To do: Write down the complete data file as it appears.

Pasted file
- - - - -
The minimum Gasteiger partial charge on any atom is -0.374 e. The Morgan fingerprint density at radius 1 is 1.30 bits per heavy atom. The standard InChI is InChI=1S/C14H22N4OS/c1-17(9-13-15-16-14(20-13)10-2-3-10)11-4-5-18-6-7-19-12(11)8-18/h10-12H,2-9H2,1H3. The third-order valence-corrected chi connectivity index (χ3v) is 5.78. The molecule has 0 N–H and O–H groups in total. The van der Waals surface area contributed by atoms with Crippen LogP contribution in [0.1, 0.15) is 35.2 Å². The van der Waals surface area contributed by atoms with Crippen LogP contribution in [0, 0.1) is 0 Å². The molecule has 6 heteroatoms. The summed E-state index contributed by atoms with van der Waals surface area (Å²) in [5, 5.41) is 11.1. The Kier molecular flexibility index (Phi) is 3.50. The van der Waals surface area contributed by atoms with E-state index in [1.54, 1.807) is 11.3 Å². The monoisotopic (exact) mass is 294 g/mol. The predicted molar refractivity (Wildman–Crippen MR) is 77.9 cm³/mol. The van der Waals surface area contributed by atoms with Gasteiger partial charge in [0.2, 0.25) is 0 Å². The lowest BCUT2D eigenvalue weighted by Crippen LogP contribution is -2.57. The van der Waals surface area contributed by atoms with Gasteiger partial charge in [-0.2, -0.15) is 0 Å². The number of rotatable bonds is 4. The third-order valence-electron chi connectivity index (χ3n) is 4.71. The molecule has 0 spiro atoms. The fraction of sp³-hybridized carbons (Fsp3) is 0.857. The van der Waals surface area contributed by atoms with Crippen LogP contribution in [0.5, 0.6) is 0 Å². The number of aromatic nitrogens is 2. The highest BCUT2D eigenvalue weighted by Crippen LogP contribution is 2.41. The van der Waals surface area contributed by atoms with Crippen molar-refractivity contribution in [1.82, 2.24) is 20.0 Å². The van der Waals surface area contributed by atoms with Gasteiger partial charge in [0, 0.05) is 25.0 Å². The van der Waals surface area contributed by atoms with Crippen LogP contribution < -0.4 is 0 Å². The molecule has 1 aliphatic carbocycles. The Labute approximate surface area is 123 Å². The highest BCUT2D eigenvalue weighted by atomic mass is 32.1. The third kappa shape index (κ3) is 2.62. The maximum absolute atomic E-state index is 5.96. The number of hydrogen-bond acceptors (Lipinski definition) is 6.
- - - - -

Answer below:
The minimum Gasteiger partial charge on any atom is -0.374 e. The Morgan fingerprint density at radius 1 is 1.30 bits per heavy atom. The standard InChI is InChI=1S/C14H22N4OS/c1-17(9-13-15-16-14(20-13)10-2-3-10)11-4-5-18-6-7-19-12(11)8-18/h10-12H,2-9H2,1H3. The third-order valence-corrected chi connectivity index (χ3v) is 5.78. The molecule has 0 N–H and O–H groups in total. The van der Waals surface area contributed by atoms with Crippen LogP contribution in [0.1, 0.15) is 35.2 Å². The van der Waals surface area contributed by atoms with Crippen LogP contribution in [0, 0.1) is 0 Å². The molecule has 6 heteroatoms. The summed E-state index contributed by atoms with van der Waals surface area (Å²) in [5, 5.41) is 11.1. The Kier molecular flexibility index (Phi) is 3.50. The van der Waals surface area contributed by atoms with E-state index in [1.54, 1.807) is 11.3 Å². The monoisotopic (exact) mass is 294 g/mol. The predicted molar refractivity (Wildman–Crippen MR) is 77.9 cm³/mol. The van der Waals surface area contributed by atoms with Gasteiger partial charge in [0.2, 0.25) is 0 Å². The lowest BCUT2D eigenvalue weighted by Crippen LogP contribution is -2.57. The van der Waals surface area contributed by atoms with Gasteiger partial charge in [-0.2, -0.15) is 0 Å². The number of rotatable bonds is 4. The third-order valence-electron chi connectivity index (χ3n) is 4.71. The molecule has 0 spiro atoms. The fraction of sp³-hybridized carbons (Fsp3) is 0.857. The van der Waals surface area contributed by atoms with Crippen LogP contribution in [0.5, 0.6) is 0 Å². The number of aromatic nitrogens is 2. The highest BCUT2D eigenvalue weighted by Crippen LogP contribution is 2.41. The van der Waals surface area contributed by atoms with Crippen molar-refractivity contribution in [1.82, 2.24) is 20.0 Å². The van der Waals surface area contributed by atoms with Gasteiger partial charge in [0, 0.05) is 25.0 Å². The van der Waals surface area contributed by atoms with Crippen LogP contribution < -0.4 is 0 Å². The molecule has 1 aliphatic carbocycles. The Labute approximate surface area is 123 Å². The highest BCUT2D eigenvalue weighted by atomic mass is 32.1. The third kappa shape index (κ3) is 2.62. The maximum absolute atomic E-state index is 5.96. The number of hydrogen-bond acceptors (Lipinski definition) is 6.